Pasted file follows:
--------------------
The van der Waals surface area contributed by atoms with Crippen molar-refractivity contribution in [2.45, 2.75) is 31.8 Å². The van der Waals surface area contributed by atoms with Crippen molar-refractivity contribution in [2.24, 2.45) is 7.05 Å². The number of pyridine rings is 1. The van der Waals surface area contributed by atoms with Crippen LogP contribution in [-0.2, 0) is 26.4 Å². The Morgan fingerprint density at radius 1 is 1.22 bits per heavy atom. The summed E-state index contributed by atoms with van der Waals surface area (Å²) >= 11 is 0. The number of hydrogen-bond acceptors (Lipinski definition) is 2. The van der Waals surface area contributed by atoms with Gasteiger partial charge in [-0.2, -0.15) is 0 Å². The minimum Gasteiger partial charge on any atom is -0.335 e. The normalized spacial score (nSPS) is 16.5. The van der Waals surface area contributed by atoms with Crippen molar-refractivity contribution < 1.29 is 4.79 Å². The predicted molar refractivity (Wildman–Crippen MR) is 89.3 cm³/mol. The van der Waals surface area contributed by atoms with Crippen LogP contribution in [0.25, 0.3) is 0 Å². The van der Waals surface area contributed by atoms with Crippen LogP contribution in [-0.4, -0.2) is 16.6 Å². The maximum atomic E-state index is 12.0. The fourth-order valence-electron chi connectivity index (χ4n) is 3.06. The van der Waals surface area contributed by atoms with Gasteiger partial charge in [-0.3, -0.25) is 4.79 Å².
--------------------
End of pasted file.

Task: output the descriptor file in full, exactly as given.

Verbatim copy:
The van der Waals surface area contributed by atoms with Crippen molar-refractivity contribution in [2.45, 2.75) is 31.8 Å². The van der Waals surface area contributed by atoms with Crippen molar-refractivity contribution in [2.24, 2.45) is 7.05 Å². The number of pyridine rings is 1. The van der Waals surface area contributed by atoms with Crippen LogP contribution in [-0.2, 0) is 26.4 Å². The Morgan fingerprint density at radius 1 is 1.22 bits per heavy atom. The summed E-state index contributed by atoms with van der Waals surface area (Å²) >= 11 is 0. The number of hydrogen-bond acceptors (Lipinski definition) is 2. The van der Waals surface area contributed by atoms with Gasteiger partial charge in [-0.2, -0.15) is 0 Å². The minimum Gasteiger partial charge on any atom is -0.335 e. The normalized spacial score (nSPS) is 16.5. The van der Waals surface area contributed by atoms with Crippen molar-refractivity contribution < 1.29 is 4.79 Å². The predicted molar refractivity (Wildman–Crippen MR) is 89.3 cm³/mol. The van der Waals surface area contributed by atoms with Crippen LogP contribution in [0.25, 0.3) is 0 Å². The van der Waals surface area contributed by atoms with Crippen LogP contribution in [-0.4, -0.2) is 16.6 Å². The maximum atomic E-state index is 12.0. The fourth-order valence-electron chi connectivity index (χ4n) is 3.06. The van der Waals surface area contributed by atoms with Gasteiger partial charge in [-0.3, -0.25) is 4.79 Å².